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Dad Fined £1,000 And Gets Points On Licence After Borrowing Teenage Son's E-Scooter

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Dad Fined £1,000 And Gets Points On Licence After Borrowing Teenage Son's E-Scooter

A man was given a huge fine after he was caught on his teenage son's e-scooter on his way to a doctor's appointment.

James Bladen, 41, from Cardiff, said he was given the 'extortionate' bill of £1,000 ($1,390) after he slept through his alarm. Realising he was late, he hopped on the scooter and took to the road.

His 17-year-old son, Tionree, said his dad should borrow the £400 ($550) e-scooter - which James bought him as a gift - to get to his appointment at a surgery in Ely a couple of miles away.

During the short journey James, who had never ridden the e-scooter before, was stopped by officers from South Wales Police just around the corner from his home.

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Credit: Media Wales
Credit: Media Wales

He said he had 'no idea' it was illegal to ride an e-scooter anywhere but on private land in Wales - unless they are being driven as part of a trial - and called the fine 'mental' and 'extortionate'.

E-scooters are defined as 'powered transporters' by the UK government and South Wales Police has recently been warning people that riding them on public roads or pavements could land them fines, points on their licence and confiscation of the vehicles if they are caught operating them illegally.

The mistake could now cost James £1,056, more than double the monthly amount of his universal credit payments, as well as six points on his provisional driving licence.

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He added that he has just started driving lessons and worries how the points will affect insurance quotes when he passes his test.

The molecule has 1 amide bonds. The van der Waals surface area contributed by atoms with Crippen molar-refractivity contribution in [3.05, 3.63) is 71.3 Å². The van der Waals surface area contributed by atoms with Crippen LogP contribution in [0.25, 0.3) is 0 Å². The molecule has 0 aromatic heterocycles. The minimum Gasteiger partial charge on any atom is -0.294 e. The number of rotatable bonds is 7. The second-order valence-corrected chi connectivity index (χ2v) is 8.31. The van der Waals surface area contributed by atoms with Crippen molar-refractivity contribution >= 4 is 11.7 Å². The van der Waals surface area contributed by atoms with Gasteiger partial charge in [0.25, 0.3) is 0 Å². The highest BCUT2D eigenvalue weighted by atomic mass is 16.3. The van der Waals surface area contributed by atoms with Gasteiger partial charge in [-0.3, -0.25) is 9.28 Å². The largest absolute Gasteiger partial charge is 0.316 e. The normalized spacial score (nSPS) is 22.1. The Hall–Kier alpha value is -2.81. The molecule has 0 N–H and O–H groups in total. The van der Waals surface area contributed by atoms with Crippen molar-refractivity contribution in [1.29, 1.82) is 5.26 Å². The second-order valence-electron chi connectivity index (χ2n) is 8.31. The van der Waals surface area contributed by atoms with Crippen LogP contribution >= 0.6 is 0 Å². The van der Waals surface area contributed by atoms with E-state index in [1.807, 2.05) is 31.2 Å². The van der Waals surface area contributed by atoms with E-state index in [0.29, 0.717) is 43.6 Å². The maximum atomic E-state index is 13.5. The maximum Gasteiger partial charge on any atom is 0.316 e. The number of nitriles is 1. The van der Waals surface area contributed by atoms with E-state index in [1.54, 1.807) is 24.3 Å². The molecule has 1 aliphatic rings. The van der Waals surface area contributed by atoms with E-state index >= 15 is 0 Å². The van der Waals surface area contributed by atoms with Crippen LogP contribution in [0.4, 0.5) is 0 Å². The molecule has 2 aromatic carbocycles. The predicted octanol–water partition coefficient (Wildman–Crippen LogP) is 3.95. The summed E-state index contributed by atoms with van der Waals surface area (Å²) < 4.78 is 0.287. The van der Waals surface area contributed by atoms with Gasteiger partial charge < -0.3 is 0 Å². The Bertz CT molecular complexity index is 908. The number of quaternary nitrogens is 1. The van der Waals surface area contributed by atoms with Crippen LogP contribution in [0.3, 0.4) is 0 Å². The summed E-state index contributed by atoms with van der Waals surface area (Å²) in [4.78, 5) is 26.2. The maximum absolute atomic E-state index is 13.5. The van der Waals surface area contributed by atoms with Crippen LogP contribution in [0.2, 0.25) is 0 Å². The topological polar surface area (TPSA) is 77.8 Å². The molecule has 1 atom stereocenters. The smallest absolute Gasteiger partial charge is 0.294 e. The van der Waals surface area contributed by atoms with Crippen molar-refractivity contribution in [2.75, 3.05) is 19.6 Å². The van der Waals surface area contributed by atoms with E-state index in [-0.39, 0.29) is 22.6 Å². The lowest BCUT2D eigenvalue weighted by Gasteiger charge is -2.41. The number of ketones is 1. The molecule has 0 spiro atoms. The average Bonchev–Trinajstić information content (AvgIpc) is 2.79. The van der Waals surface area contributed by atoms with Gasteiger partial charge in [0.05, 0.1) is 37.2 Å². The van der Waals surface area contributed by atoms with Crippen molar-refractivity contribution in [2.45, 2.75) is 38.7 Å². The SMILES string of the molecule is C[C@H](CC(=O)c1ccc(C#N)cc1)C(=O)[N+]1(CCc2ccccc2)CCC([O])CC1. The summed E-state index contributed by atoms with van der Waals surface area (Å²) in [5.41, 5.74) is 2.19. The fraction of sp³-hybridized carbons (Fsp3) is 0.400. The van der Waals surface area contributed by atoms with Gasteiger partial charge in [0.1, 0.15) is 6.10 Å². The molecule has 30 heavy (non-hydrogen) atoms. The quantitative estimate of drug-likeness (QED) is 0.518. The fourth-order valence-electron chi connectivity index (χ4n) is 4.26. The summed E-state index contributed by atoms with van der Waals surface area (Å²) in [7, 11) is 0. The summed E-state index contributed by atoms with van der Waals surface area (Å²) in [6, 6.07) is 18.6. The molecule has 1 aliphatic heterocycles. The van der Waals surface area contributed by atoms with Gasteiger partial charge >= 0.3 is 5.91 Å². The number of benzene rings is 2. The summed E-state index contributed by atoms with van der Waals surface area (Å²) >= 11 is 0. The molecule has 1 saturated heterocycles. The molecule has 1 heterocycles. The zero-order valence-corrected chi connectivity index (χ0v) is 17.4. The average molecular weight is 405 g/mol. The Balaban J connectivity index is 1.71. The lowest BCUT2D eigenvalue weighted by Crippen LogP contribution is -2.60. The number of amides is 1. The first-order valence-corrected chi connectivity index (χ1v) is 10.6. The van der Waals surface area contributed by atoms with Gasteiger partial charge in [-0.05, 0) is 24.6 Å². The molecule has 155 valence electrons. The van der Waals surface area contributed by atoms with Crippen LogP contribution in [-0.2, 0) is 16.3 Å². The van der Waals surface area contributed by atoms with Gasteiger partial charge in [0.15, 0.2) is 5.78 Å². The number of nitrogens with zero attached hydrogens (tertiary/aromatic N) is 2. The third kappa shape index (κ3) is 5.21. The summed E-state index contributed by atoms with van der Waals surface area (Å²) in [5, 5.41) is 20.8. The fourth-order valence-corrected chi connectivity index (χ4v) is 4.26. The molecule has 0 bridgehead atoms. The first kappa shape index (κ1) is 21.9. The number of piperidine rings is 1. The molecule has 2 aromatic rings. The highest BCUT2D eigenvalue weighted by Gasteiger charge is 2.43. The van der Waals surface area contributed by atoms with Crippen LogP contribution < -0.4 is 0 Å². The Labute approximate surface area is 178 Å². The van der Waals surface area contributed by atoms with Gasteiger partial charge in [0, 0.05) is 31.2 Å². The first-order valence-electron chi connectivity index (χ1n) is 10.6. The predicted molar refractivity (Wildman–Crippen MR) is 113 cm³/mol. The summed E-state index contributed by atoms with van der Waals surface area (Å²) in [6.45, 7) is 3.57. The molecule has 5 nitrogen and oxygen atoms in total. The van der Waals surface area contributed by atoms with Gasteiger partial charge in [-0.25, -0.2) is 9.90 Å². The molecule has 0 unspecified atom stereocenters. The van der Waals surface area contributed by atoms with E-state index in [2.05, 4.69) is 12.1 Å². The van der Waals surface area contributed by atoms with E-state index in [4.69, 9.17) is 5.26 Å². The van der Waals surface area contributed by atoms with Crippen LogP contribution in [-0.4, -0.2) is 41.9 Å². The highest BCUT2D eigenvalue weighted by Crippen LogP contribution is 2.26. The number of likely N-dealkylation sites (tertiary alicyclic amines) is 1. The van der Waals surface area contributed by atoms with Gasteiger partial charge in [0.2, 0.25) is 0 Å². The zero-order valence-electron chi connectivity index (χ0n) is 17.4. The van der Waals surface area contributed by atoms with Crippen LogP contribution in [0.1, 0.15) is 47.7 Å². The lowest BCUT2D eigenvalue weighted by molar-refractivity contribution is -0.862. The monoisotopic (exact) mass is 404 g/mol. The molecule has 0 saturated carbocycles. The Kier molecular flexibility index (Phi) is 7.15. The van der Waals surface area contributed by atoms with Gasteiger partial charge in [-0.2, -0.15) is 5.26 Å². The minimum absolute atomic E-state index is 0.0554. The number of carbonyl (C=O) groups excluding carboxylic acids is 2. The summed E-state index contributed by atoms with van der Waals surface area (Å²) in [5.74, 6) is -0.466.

James said: "It's an absolute joke I feel like I'm being made a scapegoat. I live on my own with my son and get £500 a month to pay all the bills and look after him and the dog.

"I was panicking that I was going to miss my appointment and Tionree said to take the e-scooter. I had no idea they were illegal or I wouldn't have got on it.

"When the police called me over, the way they were acting I thought they mistook me for a burglar or that I'd stolen the scooter or something.

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Stock image of e-scooter. Credit: Pexels
Stock image of e-scooter. Credit: Pexels

"They said I was riding it without insurance and they took it off me. I walked away from the scene a bit angry and was my son was gutted when I told him."

James said the incident occurred at the end of May and around a month later he got a written demand to pay the fine for riding the e-scooter, which has a top speed of 25 kilometres an hour (around 15 miles an hour), on a public road.

He added that he is currently challenging the order through his solicitor after being told to stump up the cash within 30 days or risk facing court action.

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James said: "I bought the scooter on finance for my son and it's now been destroyed and I'm still paying it off.

"A scooter is a scooter at the end of the day, it's environmentally friendly and I don't see how it's a problem as long as you're not going mental on it.

"I felt really down, depressed and I couldn't sleep. There's no way I can pay that it seems extortionate."

A spokesperson for South Wales Police told LADbible: "E-scooters are only legal to ride on private land with the landowner's permission, or as part of a government trial - which is not taking place in South Wales.

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"Riding an e-scooter in public when it is not part of an authorised trial is against the law and can result in penalty points, a fine and the vehicle being seized.

"We're aware that those planning to use e-scooters are purchasing them in the mistaken belief they can legally use them on public paths and roads. This is not the case and people are inadvertently breaking the law in this way.

"Many e-scooters have a maximum speed of 15.5mph and some are able to exceed this, which can be dangerous for the rider and pedestrians if they are involved in a collision.

"Further information on using publicly owned e-scooters: https://www.gov.uk/government/publications/powered-transporters/information-sheet-guidance-on-powered-transporters."

Featured Image Credit: Media Wales

Topics: UK News, Wales

Amelia Ward
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